Thursday, December 8, 2011

A Final Note

The past few months I have been taking this class have been interesting. With all the points that have been presented, not all which I agree with, some are nonetheless legitimate. Jour 4250 has encouraged me not to accept these ideas but to research and strengthen my ideas, which run along as conservative. Now I want to revisit some of the more interesting points of the class.

I first would like to point out the need to critically analyze the teacher. In a class where media is the target of debate, the teacher of a college class needs to be analyzed exactly like one would a news show, magazine or newspaper. Teacher, like all of us, have a collections of experiences from which they have formed their opinions. No person can completely remove themselves from their experiences and those experiences' impact.

Second, while this class presented many points to think about the media, it boils down to personal responsibility. If you want you daughter to think of herself as more than just an object of beauty, them turn of the TV and take some time to relate to your child those values. No media can force its way into your life. You have to option to choose which media one consume's.

One of the topics I will revisit again was the debate over the Native American mascot. Let it be known that I am for the use of indian mascots because the way they are using the mascot is in a past, historical context. Yes, Native Americans are still around but not in the historical context as we commonly think of.

As someone who has personally visited a Native American reservation in North Dakota, I can say that it is not filled with tepees and huts. It has many houses and businesses which are exactly the same as cities off the reservation. The Native Americans that lived on the plains like the Comanche, Apache, or Cheyenne do not go about life like the used. Just like people from Scandinavia do not act like Vikings. You might say well that's not fair because they were suppressed. The Spartans were eventually suppressed by the Romans. Does that make the Spartans an insensitive mascot? No.  If we decided that every historical mascot was insensitive, then all we would have is animal mascots.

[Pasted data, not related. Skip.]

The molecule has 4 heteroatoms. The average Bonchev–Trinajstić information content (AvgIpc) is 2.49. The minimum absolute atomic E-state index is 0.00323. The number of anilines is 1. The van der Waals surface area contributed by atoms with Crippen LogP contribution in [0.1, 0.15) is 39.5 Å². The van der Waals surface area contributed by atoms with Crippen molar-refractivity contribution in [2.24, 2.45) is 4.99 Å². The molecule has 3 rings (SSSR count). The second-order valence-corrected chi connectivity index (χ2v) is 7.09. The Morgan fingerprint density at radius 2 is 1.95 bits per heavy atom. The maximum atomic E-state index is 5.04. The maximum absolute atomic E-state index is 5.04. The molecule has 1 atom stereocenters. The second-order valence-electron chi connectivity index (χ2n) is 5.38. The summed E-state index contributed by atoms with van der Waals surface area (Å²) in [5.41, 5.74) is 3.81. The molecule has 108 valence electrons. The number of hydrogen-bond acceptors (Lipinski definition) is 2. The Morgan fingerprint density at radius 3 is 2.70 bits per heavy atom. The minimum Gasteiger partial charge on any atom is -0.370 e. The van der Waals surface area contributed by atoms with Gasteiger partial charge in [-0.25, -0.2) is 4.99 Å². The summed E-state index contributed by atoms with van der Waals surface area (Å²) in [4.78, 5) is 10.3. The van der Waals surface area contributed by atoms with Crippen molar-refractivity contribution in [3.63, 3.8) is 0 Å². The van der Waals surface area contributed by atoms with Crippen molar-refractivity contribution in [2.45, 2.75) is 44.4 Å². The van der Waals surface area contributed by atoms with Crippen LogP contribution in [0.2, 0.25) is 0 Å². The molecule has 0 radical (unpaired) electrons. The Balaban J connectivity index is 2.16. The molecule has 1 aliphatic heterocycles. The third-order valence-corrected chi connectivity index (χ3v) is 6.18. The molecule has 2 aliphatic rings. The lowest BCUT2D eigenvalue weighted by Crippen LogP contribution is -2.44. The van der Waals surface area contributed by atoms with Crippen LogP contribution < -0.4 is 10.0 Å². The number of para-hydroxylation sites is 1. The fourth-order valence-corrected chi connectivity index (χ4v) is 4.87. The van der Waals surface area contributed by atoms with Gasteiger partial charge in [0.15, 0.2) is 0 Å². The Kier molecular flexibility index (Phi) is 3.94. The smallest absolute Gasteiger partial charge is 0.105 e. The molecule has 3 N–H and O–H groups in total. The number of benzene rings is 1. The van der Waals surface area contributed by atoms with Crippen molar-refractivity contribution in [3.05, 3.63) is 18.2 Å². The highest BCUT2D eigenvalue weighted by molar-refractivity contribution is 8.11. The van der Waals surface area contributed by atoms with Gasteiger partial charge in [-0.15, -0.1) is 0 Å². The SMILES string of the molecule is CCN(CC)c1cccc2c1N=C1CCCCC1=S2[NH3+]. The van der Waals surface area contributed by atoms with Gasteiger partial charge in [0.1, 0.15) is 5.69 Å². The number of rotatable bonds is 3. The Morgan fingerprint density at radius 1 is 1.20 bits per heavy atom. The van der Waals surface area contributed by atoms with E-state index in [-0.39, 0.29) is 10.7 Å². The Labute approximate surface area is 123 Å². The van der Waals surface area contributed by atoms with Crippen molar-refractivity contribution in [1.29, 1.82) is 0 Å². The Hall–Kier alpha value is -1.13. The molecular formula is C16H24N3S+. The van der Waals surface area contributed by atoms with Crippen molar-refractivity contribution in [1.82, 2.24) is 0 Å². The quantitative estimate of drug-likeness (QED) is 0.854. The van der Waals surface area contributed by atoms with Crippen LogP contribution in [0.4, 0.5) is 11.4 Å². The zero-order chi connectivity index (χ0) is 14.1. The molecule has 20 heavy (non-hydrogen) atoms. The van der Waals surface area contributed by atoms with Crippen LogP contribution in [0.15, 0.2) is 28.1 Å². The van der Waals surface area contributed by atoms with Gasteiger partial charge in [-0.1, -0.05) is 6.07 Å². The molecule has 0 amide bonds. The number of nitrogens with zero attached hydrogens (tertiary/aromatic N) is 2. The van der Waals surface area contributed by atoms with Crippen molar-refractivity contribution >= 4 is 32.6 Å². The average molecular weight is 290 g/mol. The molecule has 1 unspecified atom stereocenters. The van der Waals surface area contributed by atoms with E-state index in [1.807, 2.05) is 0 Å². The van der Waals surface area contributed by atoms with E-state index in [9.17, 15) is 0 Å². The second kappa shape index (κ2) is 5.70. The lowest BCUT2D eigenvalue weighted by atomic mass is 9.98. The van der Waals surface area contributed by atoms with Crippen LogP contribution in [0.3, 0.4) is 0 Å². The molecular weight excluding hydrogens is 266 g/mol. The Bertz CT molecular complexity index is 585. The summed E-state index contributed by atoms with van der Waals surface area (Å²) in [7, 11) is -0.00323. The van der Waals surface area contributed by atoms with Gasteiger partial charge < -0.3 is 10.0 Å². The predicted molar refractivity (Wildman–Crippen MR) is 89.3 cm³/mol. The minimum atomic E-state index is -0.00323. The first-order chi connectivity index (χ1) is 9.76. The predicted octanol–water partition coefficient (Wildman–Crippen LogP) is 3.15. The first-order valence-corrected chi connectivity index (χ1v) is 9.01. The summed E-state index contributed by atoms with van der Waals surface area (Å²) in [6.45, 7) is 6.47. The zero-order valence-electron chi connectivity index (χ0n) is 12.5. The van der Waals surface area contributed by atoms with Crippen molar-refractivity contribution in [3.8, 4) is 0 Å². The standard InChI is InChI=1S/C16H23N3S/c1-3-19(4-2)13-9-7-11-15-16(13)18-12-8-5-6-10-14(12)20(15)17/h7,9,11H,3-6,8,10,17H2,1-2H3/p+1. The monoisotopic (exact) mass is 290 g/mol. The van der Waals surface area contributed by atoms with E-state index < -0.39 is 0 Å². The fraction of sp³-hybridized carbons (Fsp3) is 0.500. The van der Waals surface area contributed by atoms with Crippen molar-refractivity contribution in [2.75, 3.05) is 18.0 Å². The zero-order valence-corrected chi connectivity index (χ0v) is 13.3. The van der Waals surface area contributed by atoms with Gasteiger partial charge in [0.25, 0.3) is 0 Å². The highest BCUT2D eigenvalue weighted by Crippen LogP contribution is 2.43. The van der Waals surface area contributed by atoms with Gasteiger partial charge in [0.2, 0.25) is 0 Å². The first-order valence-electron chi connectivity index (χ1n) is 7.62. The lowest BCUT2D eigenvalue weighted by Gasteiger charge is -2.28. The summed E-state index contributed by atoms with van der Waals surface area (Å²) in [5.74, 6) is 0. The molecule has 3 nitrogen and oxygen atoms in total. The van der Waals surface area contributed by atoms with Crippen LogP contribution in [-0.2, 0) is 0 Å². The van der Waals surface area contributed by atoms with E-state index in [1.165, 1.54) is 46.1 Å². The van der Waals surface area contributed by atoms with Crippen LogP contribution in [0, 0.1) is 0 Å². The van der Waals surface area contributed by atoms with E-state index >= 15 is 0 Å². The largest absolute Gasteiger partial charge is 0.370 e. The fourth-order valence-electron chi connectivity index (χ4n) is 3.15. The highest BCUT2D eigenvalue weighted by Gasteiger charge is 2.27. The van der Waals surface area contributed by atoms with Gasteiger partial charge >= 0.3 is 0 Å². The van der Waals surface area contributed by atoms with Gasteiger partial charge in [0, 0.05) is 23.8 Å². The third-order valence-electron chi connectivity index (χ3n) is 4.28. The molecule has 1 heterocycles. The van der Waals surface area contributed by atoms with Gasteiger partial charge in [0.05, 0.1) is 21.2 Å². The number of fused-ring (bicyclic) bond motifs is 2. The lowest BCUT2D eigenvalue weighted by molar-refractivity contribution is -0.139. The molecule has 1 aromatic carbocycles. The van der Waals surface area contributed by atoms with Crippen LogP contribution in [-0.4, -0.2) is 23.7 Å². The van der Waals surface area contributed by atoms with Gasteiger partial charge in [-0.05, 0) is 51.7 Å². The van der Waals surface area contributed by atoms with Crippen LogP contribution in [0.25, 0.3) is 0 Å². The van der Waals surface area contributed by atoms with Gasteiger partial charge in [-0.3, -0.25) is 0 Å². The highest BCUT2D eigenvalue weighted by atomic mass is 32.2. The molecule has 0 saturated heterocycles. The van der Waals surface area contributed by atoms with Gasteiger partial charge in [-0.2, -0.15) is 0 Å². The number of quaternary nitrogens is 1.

Overall, the class was very controversial. One positive aspect is that if you happen to be in the minority that doesn't agree, you are taught to do your research and know your facts. This is a valuable life lesson for everyone and it's the biggest lesson I've taken away from this class.

When Politics and Sports Collide

In the wake of the Jerry Sandusky scandal at Penn State, and the scandal at Syracuse involving long time assistant coach Bernie Fine, the sports world has been left in shock. Not only are we left to wonder how these programs will recover and where do we go from here, but more importantly, how did we get to this point? How did we get to the point that the prestige of a sports program outweighs the rights of a human, especially a child? Does big money from T.V. contracts, alumni, and bowl championships drive the force under which any one opposing such institutions are crushed?

Unfortunately, this has been a long time coming in a culture such as ours. A place where professionals athletes like Albert Pujols are given millions of dollars to play a game. (He just signed today a 10-year, $250 million dollar contract.) We are a sports-obsessed, winning-obsessed culture in which we live vicariously through our athletes achievements, and scorn them when they take big money to go to another team.

Put yourself in their shoes because I know I would want to secure both my children's and grand-children's financial future with a simple contract. Further more, I do not condemn athletes for taking large contracts. This is America and we live in a capitalist economy. Business is business and in every day life, you have employers willing to cut you from employment at the drop of a dime. So why not take all the money you can get out of the system.

No, I'm not condemning the money behind the business. But I do condemn the business when it simultaneously crushes the rights and freedom of those get caught in the politics of sports. While I am horrified at the events at Penn State, I can't say that I'm entirely surprised. We as a society have emphasized winning at all costs. Winners, not losers, get the parade. They get to go on the Late Show. They get the interviews and the banner-raising ceremonies. We thirst for winning from our sports teams because we feel that in some way, we are winners too.

So it's no surprise that our culture has produced monsters such as Jerry Sandusk whose ability to carry out such crimes is hidden by the fact that he is a winner. Such was the reason that Tiger Woods was able to carry out his extra-marital affairs. The arena of sports is becoming more and more a place where child abuse occurs because of the lure of money. Parents who think that a coach can get them into a school or make them into a professional athlete have made themselves vulnerable to others taking advantage of their children.